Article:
Geometric shapes in their simplest configuration colliding with the truest forms of materials, devoid of elaborate ornamentation, honest and unafraid- the Bauhaus style proclaimed the revolution of humble significance.
The end of World War I proposed the need for a fresh start in all aspects that persuaded the German architect, teacher, and visionary, Walter Gropius to establish a new design school, Staatliches Bauhaus in 1919 and its new teaching program in 1920. This led to the decline of the Art Nouveau extravagance and was replaced with simple lines and curves, grey and white surfaces, flat roofs, and industrial finishes.
The unification of art and technology, and the merger between multiple disciplines such as painting, industrial design, and typography with architecture created a radical change in the period’s approach towards the fields.
The Grand Entrance into the Subcontinent
While the West faced the tantrums of World War II, India faced its battles with colonial rule. The anglicized educational scenario of the country brought about the dire need to find an indigenous voice, which was predominantly brought about by Rabindranath Tagore and Jawaharlal Nehru. Tagore’s establishment of the liberal arts college, Visva-Bharati University, was instantly identified by the Bauhaus for its new artistic approach and eventually became the gateway towards modernism in India in 1922.
As the influence of the newfound style began to spread far and wide, two Indian architects created the spark of the Bauhaus style in the country’s buildings.
The Early Modernists
Achyut Kanvinde of Delhi and Habib Rahman of Bengal were drawn into the Bauhaus movement by Gropius during their time as his students at Harvard and the Massachusetts Institute of Technology. The duo not only brought one of the most influential movements into the country but had also surpassed Corbusier in bringing about modernism into the mainstream architecture of the period with their projects, Gandhi Ghat, and the Ahmedabad Textile Industry’s Research Association. The spark led to them creating hundreds of structures, eventually changing the course of India’s architectural pattern.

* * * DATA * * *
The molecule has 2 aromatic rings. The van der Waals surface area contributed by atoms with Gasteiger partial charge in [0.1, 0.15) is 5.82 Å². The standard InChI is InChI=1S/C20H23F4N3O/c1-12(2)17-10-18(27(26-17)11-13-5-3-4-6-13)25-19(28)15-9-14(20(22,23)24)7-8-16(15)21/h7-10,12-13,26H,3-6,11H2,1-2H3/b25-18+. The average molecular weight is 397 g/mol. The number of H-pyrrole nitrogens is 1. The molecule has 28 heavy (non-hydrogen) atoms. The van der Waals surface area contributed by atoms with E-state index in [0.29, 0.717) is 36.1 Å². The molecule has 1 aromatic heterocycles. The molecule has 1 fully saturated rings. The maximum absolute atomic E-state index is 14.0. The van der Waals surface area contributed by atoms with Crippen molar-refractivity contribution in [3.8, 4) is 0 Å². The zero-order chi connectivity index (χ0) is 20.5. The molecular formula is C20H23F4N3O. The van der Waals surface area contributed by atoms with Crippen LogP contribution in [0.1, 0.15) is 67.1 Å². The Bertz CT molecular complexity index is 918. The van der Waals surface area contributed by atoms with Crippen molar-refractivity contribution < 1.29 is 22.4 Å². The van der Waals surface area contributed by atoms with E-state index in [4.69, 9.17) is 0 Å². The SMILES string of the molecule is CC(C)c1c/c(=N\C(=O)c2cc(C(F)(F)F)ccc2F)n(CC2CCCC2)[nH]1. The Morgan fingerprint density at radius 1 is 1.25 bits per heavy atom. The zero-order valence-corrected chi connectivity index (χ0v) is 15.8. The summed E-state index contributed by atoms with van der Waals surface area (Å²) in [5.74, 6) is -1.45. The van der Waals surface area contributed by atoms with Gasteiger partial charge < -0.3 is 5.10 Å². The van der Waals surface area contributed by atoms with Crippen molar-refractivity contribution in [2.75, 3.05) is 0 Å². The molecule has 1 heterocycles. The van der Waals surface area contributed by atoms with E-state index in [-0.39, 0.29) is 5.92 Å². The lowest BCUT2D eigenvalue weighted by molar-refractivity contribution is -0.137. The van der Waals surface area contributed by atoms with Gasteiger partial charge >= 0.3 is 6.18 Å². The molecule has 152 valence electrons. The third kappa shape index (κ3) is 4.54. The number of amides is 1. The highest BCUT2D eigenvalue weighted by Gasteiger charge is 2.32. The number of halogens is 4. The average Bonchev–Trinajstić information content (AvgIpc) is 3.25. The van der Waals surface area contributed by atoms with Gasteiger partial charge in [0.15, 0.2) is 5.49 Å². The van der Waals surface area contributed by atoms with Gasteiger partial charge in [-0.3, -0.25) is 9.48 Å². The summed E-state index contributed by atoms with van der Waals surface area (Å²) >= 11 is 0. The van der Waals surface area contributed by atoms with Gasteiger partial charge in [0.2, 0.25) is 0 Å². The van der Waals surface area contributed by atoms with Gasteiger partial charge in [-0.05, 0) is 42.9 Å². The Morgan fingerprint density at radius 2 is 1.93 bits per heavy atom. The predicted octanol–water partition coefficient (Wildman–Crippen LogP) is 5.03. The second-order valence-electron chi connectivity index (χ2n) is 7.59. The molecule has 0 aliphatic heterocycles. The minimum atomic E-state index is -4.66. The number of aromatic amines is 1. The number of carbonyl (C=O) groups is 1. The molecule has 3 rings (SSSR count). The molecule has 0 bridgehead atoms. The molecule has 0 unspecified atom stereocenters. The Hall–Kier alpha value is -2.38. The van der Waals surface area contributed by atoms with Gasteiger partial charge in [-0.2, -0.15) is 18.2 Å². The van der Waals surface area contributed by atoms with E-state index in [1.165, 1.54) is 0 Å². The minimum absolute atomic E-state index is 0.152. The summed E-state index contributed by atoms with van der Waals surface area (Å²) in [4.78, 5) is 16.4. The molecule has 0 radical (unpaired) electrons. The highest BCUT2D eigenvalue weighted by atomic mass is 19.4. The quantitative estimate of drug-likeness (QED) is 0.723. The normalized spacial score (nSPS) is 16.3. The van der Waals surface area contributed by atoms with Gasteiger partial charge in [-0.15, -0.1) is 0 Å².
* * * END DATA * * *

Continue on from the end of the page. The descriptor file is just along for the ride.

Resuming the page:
The Bauhaus-inspired building models by Rahman were quickly adopted in lakhs throughout the country. Other projects by Rahman such as Rabindra Bhawan, the Calcutta Secretariat, and the University Grants Commission of India also caused a significant impetus to the Bauhaus movement in India. His works varied from colleges to government housing units and even the first steel-framed skyscraper in the country.
The Bauhaus philosophies seen in The Indian Council for Cultural Relations and Nehru Science Centre by Kanvinde inspired thousands of buildings towards a bold yet simple evolution. Kanvinde’s rejection of symmetry at the cost of function and his strict policy to not incorporate mild Indian elements in his designs were quite evident in the master plan of Dronagiri Node, design of campuses, dairies, schools, stadiums, and entrepreneurial residences. Together, their efforts stimulated India’s architecture into an unforeseen tangent.
The Prominence of Style